On October 10, 1998, at 1711 eastern daylight time, an experimental homebuilt RV-4 airplane, N741WB, collided with the ground near Apopka, Florida, while performing an aerobatics maneuver. The personal flight was operated by the pilot under the provisions of Title 14 CFR Part 91, with no flight plan filed. Visual meteorological conditions prevailed at the time of the accident. Examination of the airplane at the accident site revealed substantial airframe damage. The private pilot and passenger were fatally injured. The flight departed Bob White Field, in Zellwood, Florida, at 1515. Use your browsers 'back' function to return to synopsisReturn to Query Page
Witnesses located in the immediate vicinity of the accident site observed the airplane as it entered a loop at a low altitude. As the airplane entered the bottom of the maneuver, the airplane became erratic, partially spun, and collided with the ground in a nose down attitude. According to witnesses, the engine continued to operate throughout the maneuver. Strong fuel fumes existed at the accident site following the impact.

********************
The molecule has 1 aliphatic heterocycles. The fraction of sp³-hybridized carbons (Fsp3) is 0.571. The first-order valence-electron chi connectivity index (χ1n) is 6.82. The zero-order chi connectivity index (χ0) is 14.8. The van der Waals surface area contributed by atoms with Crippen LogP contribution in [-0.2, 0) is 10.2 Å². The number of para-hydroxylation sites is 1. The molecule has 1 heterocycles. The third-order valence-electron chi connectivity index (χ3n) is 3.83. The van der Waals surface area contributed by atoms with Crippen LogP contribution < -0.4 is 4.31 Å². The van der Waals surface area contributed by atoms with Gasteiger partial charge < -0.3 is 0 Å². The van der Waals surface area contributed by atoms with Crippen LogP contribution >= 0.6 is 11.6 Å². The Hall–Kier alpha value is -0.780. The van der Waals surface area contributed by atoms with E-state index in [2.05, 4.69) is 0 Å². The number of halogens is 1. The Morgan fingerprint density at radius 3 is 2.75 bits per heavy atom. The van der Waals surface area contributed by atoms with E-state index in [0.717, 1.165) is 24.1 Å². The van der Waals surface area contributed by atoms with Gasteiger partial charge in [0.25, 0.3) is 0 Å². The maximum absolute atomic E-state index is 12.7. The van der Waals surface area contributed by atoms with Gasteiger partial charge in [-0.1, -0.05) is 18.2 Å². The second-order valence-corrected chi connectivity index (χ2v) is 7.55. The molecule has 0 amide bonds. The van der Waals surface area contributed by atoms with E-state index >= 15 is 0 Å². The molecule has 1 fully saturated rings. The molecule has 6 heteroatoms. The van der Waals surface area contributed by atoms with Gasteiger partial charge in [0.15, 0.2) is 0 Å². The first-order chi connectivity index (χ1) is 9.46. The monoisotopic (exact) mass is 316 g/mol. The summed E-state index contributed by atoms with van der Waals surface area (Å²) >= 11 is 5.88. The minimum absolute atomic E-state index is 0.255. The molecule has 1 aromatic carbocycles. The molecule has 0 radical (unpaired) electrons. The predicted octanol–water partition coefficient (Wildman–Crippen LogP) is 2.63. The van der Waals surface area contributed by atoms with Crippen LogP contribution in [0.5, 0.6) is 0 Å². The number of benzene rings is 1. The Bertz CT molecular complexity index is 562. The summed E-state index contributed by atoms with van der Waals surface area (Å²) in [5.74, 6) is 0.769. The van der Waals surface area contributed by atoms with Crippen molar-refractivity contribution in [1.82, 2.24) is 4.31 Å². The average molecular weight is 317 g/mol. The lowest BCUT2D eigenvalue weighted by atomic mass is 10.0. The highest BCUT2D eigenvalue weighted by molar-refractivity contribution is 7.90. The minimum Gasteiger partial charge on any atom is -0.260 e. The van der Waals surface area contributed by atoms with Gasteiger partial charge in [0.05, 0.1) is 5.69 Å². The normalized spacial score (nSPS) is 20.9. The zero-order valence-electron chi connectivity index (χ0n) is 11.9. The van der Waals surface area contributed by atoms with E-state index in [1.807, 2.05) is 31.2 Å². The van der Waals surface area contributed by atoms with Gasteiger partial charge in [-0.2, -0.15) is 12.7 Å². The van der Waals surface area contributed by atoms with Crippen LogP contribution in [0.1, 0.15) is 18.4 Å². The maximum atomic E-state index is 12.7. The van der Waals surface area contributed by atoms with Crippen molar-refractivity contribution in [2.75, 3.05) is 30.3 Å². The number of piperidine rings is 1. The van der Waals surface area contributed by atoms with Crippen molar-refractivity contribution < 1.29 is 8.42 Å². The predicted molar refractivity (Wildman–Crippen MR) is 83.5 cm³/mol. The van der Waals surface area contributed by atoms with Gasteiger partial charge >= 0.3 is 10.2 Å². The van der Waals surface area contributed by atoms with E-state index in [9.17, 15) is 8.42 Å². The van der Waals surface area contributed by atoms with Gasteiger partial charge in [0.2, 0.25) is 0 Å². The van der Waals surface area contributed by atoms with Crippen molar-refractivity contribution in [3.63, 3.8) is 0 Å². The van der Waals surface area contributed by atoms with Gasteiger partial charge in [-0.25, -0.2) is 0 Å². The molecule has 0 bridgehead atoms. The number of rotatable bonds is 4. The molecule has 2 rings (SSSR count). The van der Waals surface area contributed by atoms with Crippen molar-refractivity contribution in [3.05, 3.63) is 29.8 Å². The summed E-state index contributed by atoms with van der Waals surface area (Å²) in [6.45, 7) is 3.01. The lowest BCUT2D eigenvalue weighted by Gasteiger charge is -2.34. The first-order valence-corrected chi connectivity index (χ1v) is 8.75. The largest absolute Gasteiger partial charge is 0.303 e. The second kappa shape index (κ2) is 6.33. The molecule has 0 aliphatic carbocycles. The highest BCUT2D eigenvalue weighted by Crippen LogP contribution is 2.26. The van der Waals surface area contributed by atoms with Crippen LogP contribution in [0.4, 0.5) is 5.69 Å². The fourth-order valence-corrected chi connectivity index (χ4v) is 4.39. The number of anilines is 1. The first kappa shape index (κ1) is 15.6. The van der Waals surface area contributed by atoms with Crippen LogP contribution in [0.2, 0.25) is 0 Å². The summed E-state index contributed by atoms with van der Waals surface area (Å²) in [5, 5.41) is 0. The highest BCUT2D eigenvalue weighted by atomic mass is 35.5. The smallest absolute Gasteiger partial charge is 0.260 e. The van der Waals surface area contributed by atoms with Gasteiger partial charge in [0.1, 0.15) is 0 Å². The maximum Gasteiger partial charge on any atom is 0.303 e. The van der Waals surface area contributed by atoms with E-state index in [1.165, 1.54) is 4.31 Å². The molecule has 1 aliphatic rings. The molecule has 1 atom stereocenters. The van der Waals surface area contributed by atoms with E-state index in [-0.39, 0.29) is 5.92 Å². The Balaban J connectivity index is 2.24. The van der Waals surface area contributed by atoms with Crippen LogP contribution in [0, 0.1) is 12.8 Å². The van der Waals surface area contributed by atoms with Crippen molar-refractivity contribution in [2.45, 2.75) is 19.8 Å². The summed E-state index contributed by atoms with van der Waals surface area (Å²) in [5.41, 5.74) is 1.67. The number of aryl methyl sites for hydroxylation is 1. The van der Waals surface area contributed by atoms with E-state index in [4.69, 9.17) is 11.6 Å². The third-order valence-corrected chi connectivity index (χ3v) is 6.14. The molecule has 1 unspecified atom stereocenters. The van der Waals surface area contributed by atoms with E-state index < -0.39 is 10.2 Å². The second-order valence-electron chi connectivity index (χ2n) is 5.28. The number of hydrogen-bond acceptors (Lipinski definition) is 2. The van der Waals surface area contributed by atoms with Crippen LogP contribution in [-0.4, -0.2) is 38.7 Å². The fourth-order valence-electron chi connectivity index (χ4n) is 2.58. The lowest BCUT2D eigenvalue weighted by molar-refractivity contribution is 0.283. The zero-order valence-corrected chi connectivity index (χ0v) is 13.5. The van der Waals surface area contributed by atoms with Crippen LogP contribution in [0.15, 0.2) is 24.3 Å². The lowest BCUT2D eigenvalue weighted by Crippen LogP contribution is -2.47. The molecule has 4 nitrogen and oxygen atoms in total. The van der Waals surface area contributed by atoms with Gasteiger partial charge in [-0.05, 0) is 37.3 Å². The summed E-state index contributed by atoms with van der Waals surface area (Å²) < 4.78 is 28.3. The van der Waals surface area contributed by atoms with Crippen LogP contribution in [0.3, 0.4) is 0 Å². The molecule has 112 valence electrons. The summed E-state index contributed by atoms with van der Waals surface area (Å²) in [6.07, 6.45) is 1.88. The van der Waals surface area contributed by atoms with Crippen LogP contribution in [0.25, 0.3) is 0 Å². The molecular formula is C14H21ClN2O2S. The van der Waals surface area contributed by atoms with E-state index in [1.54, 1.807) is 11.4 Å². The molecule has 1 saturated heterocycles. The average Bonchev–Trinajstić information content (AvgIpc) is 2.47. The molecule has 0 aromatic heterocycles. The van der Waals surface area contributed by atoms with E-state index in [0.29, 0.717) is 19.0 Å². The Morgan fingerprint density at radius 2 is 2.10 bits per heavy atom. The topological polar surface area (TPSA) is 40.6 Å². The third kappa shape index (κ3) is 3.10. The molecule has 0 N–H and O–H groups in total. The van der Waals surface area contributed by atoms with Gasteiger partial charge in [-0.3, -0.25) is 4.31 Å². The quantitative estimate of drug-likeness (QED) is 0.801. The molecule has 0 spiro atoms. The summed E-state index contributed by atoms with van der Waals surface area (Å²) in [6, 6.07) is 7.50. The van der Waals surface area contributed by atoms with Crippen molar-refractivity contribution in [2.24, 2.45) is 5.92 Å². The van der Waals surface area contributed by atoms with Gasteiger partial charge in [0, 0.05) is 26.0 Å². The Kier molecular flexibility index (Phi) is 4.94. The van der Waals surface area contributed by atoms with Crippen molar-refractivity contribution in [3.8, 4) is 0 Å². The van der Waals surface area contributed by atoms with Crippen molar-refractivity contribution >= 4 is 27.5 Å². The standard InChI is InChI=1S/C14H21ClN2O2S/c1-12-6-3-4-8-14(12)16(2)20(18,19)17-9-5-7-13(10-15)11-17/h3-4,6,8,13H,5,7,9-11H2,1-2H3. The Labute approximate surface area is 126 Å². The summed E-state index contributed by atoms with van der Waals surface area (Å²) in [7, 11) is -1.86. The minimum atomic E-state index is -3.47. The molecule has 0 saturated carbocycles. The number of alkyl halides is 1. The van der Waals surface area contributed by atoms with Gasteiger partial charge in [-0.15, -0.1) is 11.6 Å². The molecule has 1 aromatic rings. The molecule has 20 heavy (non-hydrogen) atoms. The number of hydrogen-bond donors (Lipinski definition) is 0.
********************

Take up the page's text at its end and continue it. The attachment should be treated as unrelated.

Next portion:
Examination of the accident site by a Federal Aviation Administration (FAA) inspector revealed the airplane fuselage, wing assembly, and empennage were attached to the airframe. Debris from the airplane was distributed evenly around the impact zone in a 360-degree pattern. The airplane was found in a flat attitude with the wing assembly leading edges bent upwards approximately 30 degrees. The fuselage was fractured on the left side aft of the main wing, all control cables were intact, the fuel selector was found in the on position, and the fuel tanks appeared to be ruptured from impact. Examination of the airframe and engine assembly failed to disclose a mechanical problem.
The toxicological examinations performed on the pilot were negative for carbon monoxide, cyanide, ethanol, or drugs.